When you really sit down (or, heck, stand up) and think about it, no two horror subgenres are a more natural match for “cross-breeding” purposes than Sasquatch stories and “found footage” flicks. The 1970s were absolutely rife with low-budget “In Search Of Bigfoot”-type documentaries, so it’s something of a wonder that once the “shaky – cam” craze took hold in earnest in the wake of the enormous critical and commercial success of The Blair Witch Project that it took several years before intrepid (and, perhaps crucially, broke) indie filmmakers chose to chronicle the exploits of “mockumentary” crews out for a weekend of ‘squatching. As a matter of fact, I foolishly believed that Bobcat Goldthwait’s admittedly-quite-good Willow Creek was the first of its ilk, but I’ve recently discovered that my assumption was — contain your surprise, please! — wrong and that he was beaten to the punch a year earlier by director Corey Grant’s low-budget 2012 offering Bigfoot : The Lost Coast Tapes (or simply The Lost Coast Tapes, as it was originally known during its brief run on the horror film festival circuit).
The plot for this one revolves around disgraced “reality” TV host Sean Reynolds (played by Drew Rausch), a guy who was pretty big shit a few years back but whose career was derailed when a purportedly “paranormal” lead he was following up on proved to be not just a dead end, but a hoax. In short, he was “punk’d,” and now he’s looking for a big comeback. He thinks he may have found one — or not — when northern California resident/outdoorsman Carl Drybeck (Frank Ashmore) tells him that he’s in possession of a real-life Bigfoot corpse, and that for a mere $75,000 the “exclusive” of a lifetime can be all his. Who could say no to that, right?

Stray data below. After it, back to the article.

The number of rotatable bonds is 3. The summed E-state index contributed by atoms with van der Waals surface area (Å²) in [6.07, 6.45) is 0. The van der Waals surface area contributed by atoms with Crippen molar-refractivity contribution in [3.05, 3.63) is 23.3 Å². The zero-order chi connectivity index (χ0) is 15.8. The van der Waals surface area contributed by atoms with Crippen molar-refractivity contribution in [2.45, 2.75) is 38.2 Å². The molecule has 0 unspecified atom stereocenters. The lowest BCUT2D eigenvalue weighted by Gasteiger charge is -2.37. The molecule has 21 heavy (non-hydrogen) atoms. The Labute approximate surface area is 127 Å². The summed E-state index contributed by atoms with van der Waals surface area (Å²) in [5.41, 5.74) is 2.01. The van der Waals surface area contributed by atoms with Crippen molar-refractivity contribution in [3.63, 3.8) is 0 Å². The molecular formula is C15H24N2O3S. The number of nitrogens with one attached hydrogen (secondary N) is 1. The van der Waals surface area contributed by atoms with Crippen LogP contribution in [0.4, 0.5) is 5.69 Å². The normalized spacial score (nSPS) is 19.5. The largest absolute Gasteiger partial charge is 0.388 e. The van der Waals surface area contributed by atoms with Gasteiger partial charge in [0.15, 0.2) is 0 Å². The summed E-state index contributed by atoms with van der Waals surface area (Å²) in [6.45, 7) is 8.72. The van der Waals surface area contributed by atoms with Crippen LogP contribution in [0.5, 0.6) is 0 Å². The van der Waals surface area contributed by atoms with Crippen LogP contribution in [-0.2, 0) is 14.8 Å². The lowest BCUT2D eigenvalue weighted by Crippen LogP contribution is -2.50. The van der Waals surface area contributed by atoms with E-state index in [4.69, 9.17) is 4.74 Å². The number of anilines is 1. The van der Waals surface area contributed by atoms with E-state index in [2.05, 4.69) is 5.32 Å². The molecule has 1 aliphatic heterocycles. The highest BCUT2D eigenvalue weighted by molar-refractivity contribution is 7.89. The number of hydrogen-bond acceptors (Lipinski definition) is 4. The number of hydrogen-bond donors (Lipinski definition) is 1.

Sufficiently intrigued — and prepared to air a very public “debunking” of Drybeck if he turns out to be full of crap — Sean duly heads north, cash in tow, with his LA-based crew consisting of producer Robyn (Ashley Wood), cameraman Darryl (Rich McDonald), and sound technician Kevin (Noah Weisberg), hoping to snag a story that will re-establish his credibility whether it’s true or false. And, needless to say, Grant and screenwriters Brian Kelsey and Bryan O’Cain are determined to keep us guessing every step of the way.
Most of the acting, believe it or not, is pretty good in this one, with Ashmore in particular standing out as a semi-stereotypical “mountain man” type who can spin an enthralling yarn with the best of ’em but seems downright cagey when it comes time to follow through on his big promise. Events move at what I can only assume to be a deliberately slow pace for most of the film, but taking his time with the build-up works in Grant’s favor as he actually manages to establish a full ensemble of reasonably-fleshed-out characters — and as they delve deeper and deeper into a mystery they don’t understand, we’re right there with ’em in the “confused but ultimately intrigued” department. The director makes some questionable choices as far as his camerawork goes, it has to be said, but that’s not too terribly debilitating a flaw given the “rough-cut” trope he’s exploiting, which relies on feigned — or even actual — unprofessionalism in order to sell audiences on the “truth” of what they’re seeing. All in all, then, this is a quality production that everyone involved with can and should be proud of.
Unfortunately, it also succumbs to the customary “third-act stumbles” that so many flicks of this nature do, and while the ending itself redeems some of what immediately preceded it to a degree, those who don’t care much for ambiguity would do well to take note that it leaves you with many more questions than it does answers. If you don’t mind being forced to think for yourself and come up with your own conclusions, though, you’ll probably like the open-ended manner in which things are left every bit as much as I did, which is to say quite a lot indeed. Certainly the possibility of a sequel exists — although one has yet to materialize — and if it happens, I’d be more than game to check it out.
Bigfoot : The Lost Coast Tapes is available for streaming on Hulu right now for free and at Amazon for $4.99, and is also available on Blu-ray and DVD from XLerator Media. I’m not sure that it’s quite strong enough to recommend purchasing it in either of its physical-storage iterations — and I didn’t, so I can’t comment on their particulars — but it’s most definitely worth a look at least once, and truth be told if it sticks around on Hulu for awhile I wouldn’t be at all surprised if I gave it another go sometime down the road.